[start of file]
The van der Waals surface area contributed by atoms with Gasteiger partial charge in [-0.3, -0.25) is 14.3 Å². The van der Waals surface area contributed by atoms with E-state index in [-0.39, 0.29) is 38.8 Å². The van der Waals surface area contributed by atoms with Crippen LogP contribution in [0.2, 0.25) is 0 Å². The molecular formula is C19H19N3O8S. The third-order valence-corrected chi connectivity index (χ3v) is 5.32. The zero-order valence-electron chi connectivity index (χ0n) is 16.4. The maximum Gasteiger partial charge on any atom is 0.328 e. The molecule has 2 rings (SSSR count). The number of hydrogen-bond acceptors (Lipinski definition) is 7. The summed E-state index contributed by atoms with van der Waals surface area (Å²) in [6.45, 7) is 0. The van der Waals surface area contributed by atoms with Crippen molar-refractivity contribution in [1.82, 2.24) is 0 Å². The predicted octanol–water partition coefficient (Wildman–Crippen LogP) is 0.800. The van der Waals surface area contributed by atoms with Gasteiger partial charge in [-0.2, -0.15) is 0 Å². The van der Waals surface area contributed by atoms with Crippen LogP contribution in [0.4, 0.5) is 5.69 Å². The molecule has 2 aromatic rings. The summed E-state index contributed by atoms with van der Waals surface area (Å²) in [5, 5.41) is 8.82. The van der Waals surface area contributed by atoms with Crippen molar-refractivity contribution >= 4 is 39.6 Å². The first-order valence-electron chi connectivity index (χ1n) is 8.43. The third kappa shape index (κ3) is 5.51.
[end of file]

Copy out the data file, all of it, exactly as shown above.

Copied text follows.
The van der Waals surface area contributed by atoms with Gasteiger partial charge in [-0.3, -0.25) is 14.3 Å². The van der Waals surface area contributed by atoms with E-state index in [-0.39, 0.29) is 38.8 Å². The van der Waals surface area contributed by atoms with Crippen LogP contribution in [0.2, 0.25) is 0 Å². The molecular formula is C19H19N3O8S. The third-order valence-corrected chi connectivity index (χ3v) is 5.32. The zero-order valence-electron chi connectivity index (χ0n) is 16.4. The maximum Gasteiger partial charge on any atom is 0.328 e. The molecule has 2 rings (SSSR count). The number of hydrogen-bond acceptors (Lipinski definition) is 7. The summed E-state index contributed by atoms with van der Waals surface area (Å²) in [6.45, 7) is 0. The van der Waals surface area contributed by atoms with Crippen molar-refractivity contribution in [1.82, 2.24) is 0 Å². The predicted octanol–water partition coefficient (Wildman–Crippen LogP) is 0.800. The van der Waals surface area contributed by atoms with Gasteiger partial charge in [-0.2, -0.15) is 0 Å². The van der Waals surface area contributed by atoms with Crippen LogP contribution in [0.4, 0.5) is 5.69 Å². The molecule has 2 aromatic rings. The summed E-state index contributed by atoms with van der Waals surface area (Å²) in [5, 5.41) is 8.82. The van der Waals surface area contributed by atoms with Crippen molar-refractivity contribution >= 4 is 39.6 Å². The first-order valence-electron chi connectivity index (χ1n) is 8.43. The third kappa shape index (κ3) is 5.51.